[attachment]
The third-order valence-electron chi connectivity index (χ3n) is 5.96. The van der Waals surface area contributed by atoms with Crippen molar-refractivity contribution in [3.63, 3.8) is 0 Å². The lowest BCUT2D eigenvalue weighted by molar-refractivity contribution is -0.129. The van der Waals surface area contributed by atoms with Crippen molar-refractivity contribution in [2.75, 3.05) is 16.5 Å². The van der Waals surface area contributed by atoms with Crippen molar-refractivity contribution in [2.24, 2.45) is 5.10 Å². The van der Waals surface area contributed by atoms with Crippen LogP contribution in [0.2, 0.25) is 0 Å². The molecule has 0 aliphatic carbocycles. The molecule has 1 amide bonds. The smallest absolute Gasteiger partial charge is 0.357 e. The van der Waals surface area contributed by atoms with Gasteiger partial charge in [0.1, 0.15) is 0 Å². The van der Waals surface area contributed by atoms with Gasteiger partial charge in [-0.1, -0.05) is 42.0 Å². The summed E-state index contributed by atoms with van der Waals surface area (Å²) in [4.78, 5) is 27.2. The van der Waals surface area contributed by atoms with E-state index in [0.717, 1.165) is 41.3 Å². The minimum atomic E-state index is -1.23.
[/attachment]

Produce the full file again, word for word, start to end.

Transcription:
The third-order valence-electron chi connectivity index (χ3n) is 5.96. The van der Waals surface area contributed by atoms with Crippen molar-refractivity contribution in [3.63, 3.8) is 0 Å². The lowest BCUT2D eigenvalue weighted by molar-refractivity contribution is -0.129. The van der Waals surface area contributed by atoms with Crippen molar-refractivity contribution in [2.75, 3.05) is 16.5 Å². The van der Waals surface area contributed by atoms with Crippen molar-refractivity contribution in [2.24, 2.45) is 5.10 Å². The van der Waals surface area contributed by atoms with Crippen LogP contribution in [0.2, 0.25) is 0 Å². The molecule has 0 aliphatic carbocycles. The molecule has 1 amide bonds. The smallest absolute Gasteiger partial charge is 0.357 e. The van der Waals surface area contributed by atoms with Gasteiger partial charge in [0.1, 0.15) is 0 Å². The van der Waals surface area contributed by atoms with Gasteiger partial charge in [-0.1, -0.05) is 42.0 Å². The summed E-state index contributed by atoms with van der Waals surface area (Å²) in [4.78, 5) is 27.2. The van der Waals surface area contributed by atoms with E-state index in [0.717, 1.165) is 41.3 Å². The minimum atomic E-state index is -1.23.